The remote workforce concept is here to stay, and many manufacturing and industrial automation companies will support this model to promote employee safety, morale and even retention. Yet, it is a difficult balancing act in an industry where workers are so vital in keeping critical systems up and running at all times. It can be even more challenging when something goes wrong—or systems stop running.

Edge computing technology addresses these concerns with remote monitoring and visibility capabilities. For example, by using hardware sensors and application performance monitoring, industrial companies can create detailed monitoring tools and dashboards. This provides the real-time visibility employees need, even from a distance, to ensure all equipment and systems are running smoothly.

These remote monitoring capabilities also support the concept of the internal center of excellence (COE) in response to the newly remote workforce. For example, industrial automation companies could no longer keep equipment specialists in each and every plant. Instead, they are now choosing to consolidate these valuable resources in a centralized COE and using edge computing applications to give them a better way to keep machinery running at top capacity.

At a midstream oil and gas company, a valve specialist seemed to be able to diagnose any potential issues by touch or by listening to machine vibrations. This company used to jokingly say that when predictive maintenance technology could ever match this employee’s “superpowers,” they would be first in line to implement them.

With edge computing, that time is now. Manufacturers can implement new technology to monitor critical equipment, proactively plan maintenance and improve their ability to avoid unplanned downtime. For example, by making better use of IoT, data analytics, machine learning and even self-reporting applications and systems, manufacturers can stay ahead of potential outages and keep machinery operating at peak efficiency.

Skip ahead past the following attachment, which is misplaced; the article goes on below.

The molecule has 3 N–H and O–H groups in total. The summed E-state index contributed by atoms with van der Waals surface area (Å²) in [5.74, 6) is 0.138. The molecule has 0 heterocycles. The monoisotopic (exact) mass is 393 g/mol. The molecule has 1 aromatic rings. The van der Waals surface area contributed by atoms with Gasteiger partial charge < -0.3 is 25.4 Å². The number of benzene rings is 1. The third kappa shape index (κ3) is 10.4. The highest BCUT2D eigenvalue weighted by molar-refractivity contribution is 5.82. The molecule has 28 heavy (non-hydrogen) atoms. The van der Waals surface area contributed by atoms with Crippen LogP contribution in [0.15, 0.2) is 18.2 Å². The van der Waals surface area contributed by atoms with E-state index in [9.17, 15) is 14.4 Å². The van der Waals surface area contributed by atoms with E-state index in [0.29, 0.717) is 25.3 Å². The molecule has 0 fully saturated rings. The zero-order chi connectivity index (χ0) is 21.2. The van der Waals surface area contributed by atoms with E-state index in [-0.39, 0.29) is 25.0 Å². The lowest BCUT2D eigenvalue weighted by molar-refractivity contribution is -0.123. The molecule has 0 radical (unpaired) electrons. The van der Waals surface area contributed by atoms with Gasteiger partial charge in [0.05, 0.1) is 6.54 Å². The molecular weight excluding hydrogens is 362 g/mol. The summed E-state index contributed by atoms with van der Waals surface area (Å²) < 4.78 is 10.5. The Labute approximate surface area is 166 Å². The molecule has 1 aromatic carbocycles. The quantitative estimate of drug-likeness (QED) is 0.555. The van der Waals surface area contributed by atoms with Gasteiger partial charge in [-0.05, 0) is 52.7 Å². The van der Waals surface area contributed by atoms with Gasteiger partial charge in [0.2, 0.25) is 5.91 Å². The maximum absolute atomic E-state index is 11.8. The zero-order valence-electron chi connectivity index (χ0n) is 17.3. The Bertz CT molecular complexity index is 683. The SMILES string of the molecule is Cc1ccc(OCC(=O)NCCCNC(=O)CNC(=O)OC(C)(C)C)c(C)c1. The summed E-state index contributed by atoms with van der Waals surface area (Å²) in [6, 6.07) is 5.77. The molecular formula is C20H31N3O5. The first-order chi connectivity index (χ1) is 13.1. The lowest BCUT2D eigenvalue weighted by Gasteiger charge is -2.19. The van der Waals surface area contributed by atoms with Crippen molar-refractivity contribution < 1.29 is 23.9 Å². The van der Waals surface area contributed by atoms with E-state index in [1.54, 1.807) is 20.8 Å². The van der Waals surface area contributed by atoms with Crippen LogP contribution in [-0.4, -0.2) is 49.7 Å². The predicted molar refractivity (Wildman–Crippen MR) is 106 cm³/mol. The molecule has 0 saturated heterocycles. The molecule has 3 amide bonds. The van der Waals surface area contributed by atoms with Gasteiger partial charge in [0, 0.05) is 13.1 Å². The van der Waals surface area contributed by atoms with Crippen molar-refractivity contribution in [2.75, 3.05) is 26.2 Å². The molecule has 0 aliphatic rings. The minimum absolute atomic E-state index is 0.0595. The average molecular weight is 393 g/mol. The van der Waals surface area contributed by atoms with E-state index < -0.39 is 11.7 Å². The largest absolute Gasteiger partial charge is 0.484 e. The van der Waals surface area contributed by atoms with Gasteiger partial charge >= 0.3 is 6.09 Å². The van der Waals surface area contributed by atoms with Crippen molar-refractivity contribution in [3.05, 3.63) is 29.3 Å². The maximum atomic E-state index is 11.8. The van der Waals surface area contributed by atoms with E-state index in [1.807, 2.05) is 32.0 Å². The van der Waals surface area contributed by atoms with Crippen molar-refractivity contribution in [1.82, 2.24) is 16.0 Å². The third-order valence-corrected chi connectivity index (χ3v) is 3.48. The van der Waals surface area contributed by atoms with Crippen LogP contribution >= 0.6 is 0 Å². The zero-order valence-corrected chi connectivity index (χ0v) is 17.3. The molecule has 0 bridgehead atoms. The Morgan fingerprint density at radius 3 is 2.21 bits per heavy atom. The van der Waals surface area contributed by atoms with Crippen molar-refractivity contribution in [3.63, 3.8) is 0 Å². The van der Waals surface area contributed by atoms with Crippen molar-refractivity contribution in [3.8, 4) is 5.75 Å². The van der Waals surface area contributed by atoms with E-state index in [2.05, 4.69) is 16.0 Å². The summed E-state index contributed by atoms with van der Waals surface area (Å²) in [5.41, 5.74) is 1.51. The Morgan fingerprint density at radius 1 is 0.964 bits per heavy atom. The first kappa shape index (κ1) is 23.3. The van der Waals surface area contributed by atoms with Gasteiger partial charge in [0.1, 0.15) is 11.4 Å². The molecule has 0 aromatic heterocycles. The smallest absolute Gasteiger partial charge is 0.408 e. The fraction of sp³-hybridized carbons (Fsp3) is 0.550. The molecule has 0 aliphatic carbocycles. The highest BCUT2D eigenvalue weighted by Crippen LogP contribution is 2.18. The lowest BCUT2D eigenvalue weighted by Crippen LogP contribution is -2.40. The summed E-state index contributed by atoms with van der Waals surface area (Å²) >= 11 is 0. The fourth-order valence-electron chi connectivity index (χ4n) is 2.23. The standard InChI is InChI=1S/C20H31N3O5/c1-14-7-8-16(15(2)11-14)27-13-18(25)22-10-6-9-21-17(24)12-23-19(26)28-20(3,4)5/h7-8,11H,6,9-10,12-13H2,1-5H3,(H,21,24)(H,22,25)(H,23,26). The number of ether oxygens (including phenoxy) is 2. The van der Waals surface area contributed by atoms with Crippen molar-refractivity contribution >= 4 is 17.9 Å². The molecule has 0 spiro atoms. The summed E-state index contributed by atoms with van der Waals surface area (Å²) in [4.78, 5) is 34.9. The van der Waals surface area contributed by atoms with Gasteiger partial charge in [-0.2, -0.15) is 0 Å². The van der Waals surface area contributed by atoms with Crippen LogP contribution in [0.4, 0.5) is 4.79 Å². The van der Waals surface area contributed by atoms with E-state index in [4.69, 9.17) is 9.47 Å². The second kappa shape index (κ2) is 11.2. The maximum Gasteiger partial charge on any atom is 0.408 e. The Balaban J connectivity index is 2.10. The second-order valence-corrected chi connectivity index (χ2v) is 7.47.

Edge computing can also be the perfect complement to any digital transformation strategy since it provides mission-critical data needed for IIoT, data analytics, predictive maintenance and many other digital use cases. Users are also seeing the emergence of edge-AI, where artificial intelligence (AI) workloads are moving away from on-premises data centers and into edge-based software applications. Edge-AI is now able to overcome past limitations faced by on-premises and cloud-based AI technology and make better use of higher volumes of data, faster response times and better analytics and insights.

As manufacturers and industrial companies continue to reevaluate business and technology strategies, edge computing is becoming an essential component of their infrastructure architecture. With the ability to support critical operations in far-flung, physically demanding locations, edge computing can deliver the high availability needed to keep vital systems up and running at all times.

Yet with other capabilities such as ease of use, remote monitoring and the ability to power innovative technologies and accelerate digital transformation efforts, edge computing can become a modern solution to help these companies achieve critical business goals.